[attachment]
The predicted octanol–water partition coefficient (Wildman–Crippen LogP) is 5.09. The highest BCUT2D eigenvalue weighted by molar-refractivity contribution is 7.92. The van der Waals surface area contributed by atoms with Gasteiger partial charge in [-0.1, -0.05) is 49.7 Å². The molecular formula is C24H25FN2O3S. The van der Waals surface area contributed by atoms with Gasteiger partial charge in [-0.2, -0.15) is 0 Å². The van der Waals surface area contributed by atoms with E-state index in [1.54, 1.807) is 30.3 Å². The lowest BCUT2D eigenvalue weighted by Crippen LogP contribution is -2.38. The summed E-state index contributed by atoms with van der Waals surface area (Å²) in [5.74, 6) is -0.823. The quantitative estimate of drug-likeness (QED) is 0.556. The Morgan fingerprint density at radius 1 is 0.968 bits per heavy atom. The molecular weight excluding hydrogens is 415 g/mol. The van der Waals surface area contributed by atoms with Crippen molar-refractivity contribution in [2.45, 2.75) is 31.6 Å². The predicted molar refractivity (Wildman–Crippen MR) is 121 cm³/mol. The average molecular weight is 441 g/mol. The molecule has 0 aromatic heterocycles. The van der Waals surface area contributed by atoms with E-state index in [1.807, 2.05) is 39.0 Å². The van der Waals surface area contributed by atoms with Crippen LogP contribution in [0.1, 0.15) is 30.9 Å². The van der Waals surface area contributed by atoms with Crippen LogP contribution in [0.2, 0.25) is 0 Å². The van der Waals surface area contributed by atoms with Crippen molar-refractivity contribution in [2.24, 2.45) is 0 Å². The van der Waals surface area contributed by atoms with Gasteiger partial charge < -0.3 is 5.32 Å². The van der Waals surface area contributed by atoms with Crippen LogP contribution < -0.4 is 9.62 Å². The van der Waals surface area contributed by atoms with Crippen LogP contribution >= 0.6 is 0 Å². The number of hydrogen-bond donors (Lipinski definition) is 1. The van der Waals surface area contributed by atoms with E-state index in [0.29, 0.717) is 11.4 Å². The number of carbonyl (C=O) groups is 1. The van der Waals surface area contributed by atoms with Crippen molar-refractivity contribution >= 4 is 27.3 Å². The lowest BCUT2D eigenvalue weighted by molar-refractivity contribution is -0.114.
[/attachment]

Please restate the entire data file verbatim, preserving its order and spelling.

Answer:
The predicted octanol–water partition coefficient (Wildman–Crippen LogP) is 5.09. The highest BCUT2D eigenvalue weighted by molar-refractivity contribution is 7.92. The van der Waals surface area contributed by atoms with Gasteiger partial charge in [-0.1, -0.05) is 49.7 Å². The molecular formula is C24H25FN2O3S. The van der Waals surface area contributed by atoms with Gasteiger partial charge in [-0.2, -0.15) is 0 Å². The van der Waals surface area contributed by atoms with E-state index in [1.54, 1.807) is 30.3 Å². The lowest BCUT2D eigenvalue weighted by Crippen LogP contribution is -2.38. The summed E-state index contributed by atoms with van der Waals surface area (Å²) in [5.74, 6) is -0.823. The quantitative estimate of drug-likeness (QED) is 0.556. The Morgan fingerprint density at radius 1 is 0.968 bits per heavy atom. The molecular weight excluding hydrogens is 415 g/mol. The van der Waals surface area contributed by atoms with Crippen molar-refractivity contribution in [2.45, 2.75) is 31.6 Å². The predicted molar refractivity (Wildman–Crippen MR) is 121 cm³/mol. The average molecular weight is 441 g/mol. The molecule has 0 aromatic heterocycles. The van der Waals surface area contributed by atoms with E-state index in [1.807, 2.05) is 39.0 Å². The van der Waals surface area contributed by atoms with Crippen LogP contribution in [0.1, 0.15) is 30.9 Å². The van der Waals surface area contributed by atoms with Crippen LogP contribution in [0.2, 0.25) is 0 Å². The van der Waals surface area contributed by atoms with Crippen molar-refractivity contribution in [2.24, 2.45) is 0 Å². The van der Waals surface area contributed by atoms with Gasteiger partial charge < -0.3 is 5.32 Å². The van der Waals surface area contributed by atoms with Crippen LogP contribution < -0.4 is 9.62 Å². The van der Waals surface area contributed by atoms with Crippen LogP contribution >= 0.6 is 0 Å². The number of hydrogen-bond donors (Lipinski definition) is 1. The van der Waals surface area contributed by atoms with E-state index in [0.29, 0.717) is 11.4 Å². The number of carbonyl (C=O) groups is 1. The van der Waals surface area contributed by atoms with Crippen molar-refractivity contribution >= 4 is 27.3 Å². The lowest BCUT2D eigenvalue weighted by molar-refractivity contribution is -0.114.